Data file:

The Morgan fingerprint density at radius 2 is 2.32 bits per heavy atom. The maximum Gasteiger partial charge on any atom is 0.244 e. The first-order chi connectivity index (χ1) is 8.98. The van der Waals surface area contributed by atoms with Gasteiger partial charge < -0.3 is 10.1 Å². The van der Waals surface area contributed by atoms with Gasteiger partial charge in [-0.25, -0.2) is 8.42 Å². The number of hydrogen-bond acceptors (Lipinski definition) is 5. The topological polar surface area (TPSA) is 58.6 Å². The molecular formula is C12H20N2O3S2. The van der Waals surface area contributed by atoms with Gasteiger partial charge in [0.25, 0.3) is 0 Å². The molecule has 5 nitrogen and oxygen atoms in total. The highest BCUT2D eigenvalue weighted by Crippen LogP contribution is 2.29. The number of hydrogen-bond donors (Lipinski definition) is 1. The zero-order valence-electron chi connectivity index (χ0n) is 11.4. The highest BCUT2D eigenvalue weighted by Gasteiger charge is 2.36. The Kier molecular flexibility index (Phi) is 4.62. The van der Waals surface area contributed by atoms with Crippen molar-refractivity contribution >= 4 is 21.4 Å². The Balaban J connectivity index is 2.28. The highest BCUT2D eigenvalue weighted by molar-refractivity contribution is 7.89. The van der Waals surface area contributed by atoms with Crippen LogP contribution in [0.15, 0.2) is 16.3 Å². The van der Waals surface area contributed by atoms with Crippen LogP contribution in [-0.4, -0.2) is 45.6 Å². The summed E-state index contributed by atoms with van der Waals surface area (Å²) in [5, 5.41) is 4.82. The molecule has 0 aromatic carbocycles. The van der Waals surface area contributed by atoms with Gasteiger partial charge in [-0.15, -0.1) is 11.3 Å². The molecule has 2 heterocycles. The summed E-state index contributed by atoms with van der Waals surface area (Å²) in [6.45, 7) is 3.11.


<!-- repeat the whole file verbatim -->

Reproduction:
The Morgan fingerprint density at radius 2 is 2.32 bits per heavy atom. The maximum Gasteiger partial charge on any atom is 0.244 e. The first-order chi connectivity index (χ1) is 8.98. The van der Waals surface area contributed by atoms with Gasteiger partial charge < -0.3 is 10.1 Å². The van der Waals surface area contributed by atoms with Gasteiger partial charge in [-0.25, -0.2) is 8.42 Å². The number of hydrogen-bond acceptors (Lipinski definition) is 5. The topological polar surface area (TPSA) is 58.6 Å². The molecular formula is C12H20N2O3S2. The van der Waals surface area contributed by atoms with Gasteiger partial charge in [0.25, 0.3) is 0 Å². The molecule has 5 nitrogen and oxygen atoms in total. The highest BCUT2D eigenvalue weighted by Crippen LogP contribution is 2.29. The number of hydrogen-bond donors (Lipinski definition) is 1. The zero-order valence-electron chi connectivity index (χ0n) is 11.4. The highest BCUT2D eigenvalue weighted by Gasteiger charge is 2.36. The Kier molecular flexibility index (Phi) is 4.62. The van der Waals surface area contributed by atoms with Crippen molar-refractivity contribution >= 4 is 21.4 Å². The Balaban J connectivity index is 2.28. The highest BCUT2D eigenvalue weighted by molar-refractivity contribution is 7.89. The van der Waals surface area contributed by atoms with Crippen LogP contribution in [0.15, 0.2) is 16.3 Å². The van der Waals surface area contributed by atoms with Crippen LogP contribution in [-0.4, -0.2) is 45.6 Å². The summed E-state index contributed by atoms with van der Waals surface area (Å²) in [5, 5.41) is 4.82. The molecule has 0 aromatic carbocycles. The van der Waals surface area contributed by atoms with Gasteiger partial charge in [-0.15, -0.1) is 11.3 Å². The molecule has 2 heterocycles. The summed E-state index contributed by atoms with van der Waals surface area (Å²) in [6.45, 7) is 3.11.